‘All it can do is offer advice’ is Kenny’s fall-back position in response to any suggestion that a Voice might seek to wield executive power in its own right.  I’m not saying it will be able to pass laws or dispense public funds, but, by virtue of being a separate chapter in the Constitution it will automatically achieve a constitutional status equivalent to the Commonwealth and the States.  As an entity in the Constitution it will be subject to the jurisdiction of the High Court. That is, it will be, as both former Justice Ian Callinan and former Justice Kenneth Hayne have attested, justiciable. 

Let me propose a scenario.  A mining company wants to develop a strategically important mine in an area which is subject to native title.  Let’s say the miner wants to extract rare earth minerals essential for the production of wind turbines and solar panels.  The Voice objects on the grounds that the operation will desecrate a recently discovered sacred site, for example a hitherto unknown midden buried under a few feet of topsoil.  The Labor/Greens government hears the objection but decides that the importance of this mine, as part of our contribution to saving the planet, outweighs the spiritual considerations of the local Aboriginal population.  The Voice decides to appeal that decision to the High Court.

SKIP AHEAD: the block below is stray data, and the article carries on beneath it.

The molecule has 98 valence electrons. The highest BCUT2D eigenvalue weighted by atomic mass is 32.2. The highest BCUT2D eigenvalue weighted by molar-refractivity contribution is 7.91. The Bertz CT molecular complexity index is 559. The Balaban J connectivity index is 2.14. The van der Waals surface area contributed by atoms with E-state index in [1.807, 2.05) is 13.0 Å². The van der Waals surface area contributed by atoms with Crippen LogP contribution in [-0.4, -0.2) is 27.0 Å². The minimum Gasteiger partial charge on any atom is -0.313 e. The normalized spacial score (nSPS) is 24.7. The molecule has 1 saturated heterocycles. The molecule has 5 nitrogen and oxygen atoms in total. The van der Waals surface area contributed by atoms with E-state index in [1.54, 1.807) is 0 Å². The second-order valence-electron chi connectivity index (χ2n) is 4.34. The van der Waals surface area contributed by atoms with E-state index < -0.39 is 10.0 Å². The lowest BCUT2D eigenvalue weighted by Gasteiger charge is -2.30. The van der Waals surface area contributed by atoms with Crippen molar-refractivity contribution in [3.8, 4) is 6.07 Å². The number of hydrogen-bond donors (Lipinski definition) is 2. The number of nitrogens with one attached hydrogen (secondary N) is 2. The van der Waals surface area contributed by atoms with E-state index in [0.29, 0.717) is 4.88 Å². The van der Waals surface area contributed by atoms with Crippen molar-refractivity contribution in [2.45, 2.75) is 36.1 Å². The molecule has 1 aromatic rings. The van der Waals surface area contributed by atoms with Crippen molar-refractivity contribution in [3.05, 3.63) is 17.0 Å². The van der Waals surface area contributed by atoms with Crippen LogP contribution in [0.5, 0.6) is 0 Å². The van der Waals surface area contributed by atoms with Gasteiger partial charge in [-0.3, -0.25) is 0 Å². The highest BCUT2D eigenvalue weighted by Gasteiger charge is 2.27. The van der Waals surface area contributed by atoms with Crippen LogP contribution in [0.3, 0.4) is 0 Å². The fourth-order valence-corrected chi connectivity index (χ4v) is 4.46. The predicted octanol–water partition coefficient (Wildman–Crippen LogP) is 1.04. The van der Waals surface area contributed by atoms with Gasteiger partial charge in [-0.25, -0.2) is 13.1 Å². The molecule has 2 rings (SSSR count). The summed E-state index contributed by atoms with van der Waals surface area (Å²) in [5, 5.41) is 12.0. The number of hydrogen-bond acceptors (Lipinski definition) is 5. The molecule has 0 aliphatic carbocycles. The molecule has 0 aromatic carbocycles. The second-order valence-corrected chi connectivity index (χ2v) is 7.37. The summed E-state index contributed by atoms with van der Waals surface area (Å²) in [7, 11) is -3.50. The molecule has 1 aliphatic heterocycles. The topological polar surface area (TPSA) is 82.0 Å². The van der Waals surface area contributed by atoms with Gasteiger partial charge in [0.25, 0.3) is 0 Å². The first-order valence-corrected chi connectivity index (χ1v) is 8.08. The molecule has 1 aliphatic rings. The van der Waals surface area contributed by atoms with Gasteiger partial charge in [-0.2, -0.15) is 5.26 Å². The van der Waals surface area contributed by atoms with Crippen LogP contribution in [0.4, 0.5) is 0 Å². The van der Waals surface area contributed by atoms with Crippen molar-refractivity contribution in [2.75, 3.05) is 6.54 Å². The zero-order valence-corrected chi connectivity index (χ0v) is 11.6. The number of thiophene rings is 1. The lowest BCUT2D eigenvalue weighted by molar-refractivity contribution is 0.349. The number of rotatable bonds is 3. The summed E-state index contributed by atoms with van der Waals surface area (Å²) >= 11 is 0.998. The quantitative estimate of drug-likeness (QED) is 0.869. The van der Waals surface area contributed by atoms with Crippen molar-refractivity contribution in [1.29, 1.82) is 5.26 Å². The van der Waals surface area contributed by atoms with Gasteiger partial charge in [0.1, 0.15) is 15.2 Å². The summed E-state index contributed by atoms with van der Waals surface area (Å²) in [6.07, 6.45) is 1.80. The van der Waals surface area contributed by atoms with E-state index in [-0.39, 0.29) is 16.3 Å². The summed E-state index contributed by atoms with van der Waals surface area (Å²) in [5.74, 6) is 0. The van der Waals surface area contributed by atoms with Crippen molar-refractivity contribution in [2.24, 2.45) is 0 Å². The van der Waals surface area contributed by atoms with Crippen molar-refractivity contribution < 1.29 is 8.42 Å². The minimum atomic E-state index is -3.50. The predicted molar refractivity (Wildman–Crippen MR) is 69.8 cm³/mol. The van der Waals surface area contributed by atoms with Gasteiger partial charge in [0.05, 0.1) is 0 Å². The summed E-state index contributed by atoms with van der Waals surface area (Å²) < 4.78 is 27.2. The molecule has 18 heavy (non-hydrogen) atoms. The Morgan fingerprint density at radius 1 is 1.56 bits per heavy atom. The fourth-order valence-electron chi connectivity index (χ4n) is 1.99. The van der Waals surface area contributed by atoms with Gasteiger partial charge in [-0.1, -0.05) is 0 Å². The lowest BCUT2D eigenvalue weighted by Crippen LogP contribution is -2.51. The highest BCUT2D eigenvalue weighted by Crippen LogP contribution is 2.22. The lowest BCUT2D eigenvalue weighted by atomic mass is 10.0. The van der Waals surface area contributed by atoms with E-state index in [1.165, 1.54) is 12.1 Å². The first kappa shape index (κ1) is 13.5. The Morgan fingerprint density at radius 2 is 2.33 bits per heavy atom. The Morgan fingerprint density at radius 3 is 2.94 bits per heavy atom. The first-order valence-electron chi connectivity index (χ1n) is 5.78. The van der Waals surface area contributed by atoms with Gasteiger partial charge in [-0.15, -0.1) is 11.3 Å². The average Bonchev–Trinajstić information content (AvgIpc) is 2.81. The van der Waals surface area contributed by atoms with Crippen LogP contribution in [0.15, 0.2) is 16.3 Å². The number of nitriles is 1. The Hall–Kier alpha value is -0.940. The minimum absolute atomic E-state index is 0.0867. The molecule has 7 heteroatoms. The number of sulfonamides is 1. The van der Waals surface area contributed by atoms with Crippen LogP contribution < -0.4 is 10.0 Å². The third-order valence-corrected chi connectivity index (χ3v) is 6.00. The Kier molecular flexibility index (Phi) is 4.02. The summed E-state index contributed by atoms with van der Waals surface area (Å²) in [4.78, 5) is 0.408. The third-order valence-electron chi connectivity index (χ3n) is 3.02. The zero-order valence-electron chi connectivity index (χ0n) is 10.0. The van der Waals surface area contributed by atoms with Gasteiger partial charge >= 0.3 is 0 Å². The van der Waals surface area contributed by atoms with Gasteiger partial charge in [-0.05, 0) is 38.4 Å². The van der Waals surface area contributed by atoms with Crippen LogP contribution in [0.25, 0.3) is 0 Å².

Is this scenario something you would see as improbable, Chris?

Let’s now imagine it was a Liberal government and the proposal was to construct a nuclear power station.  How do you think the High Court that gave us Love/Thoms would rule on that?  Yes, I accept that these things are happening already, e.g., the Barossa gas project in the Timor Sea.  Do you think the Voice will be content to be passive bystander in this type of activism, or will it use every ounce of its Constitutional clout to join in the fun?

Of course, a legislated Voice could also litigate the matter, but an entity that has a right, guaranteed by the Constitution, not to give advice but to ‘make representations’ to the Government will carry considerably more weight than any other lobby group.  Because Aboriginal rights, by virtue of them having been here first, transcend the rights of other Australians.  By a process of lawfare, already well developed by green activists, they will be able to delay projects or legislation to such an extent that it will effectively amount to a veto.  And why might they want to do that?  Former High Court Justice Ian Callinan has suggested that it won’t be long before the Voice is infiltrated by the mainstream political parties, notably the Greens.  Does that sound an unlikely prospect to you, Chris?

And, inevitably, it will be the government that funds them to conduct this litigation, as opposed to other lobby groups who must fund their own cases. 

My next question to you, Chris, is when was the last time you heard Dr Marcia Langton or Dr Megan Davis or Thomas Mayo insist that the Voice will only be able to give advice and that the government will be able to ignore it with impunity?  And, if it is intended that the Voice only be able to give non-binding advice, why is there not a caveat in the referendum wording to make this plain, to disarm what you call the ‘scare campaign’?  Why does the wording say, ‘make representations’ rather than ‘give advice’?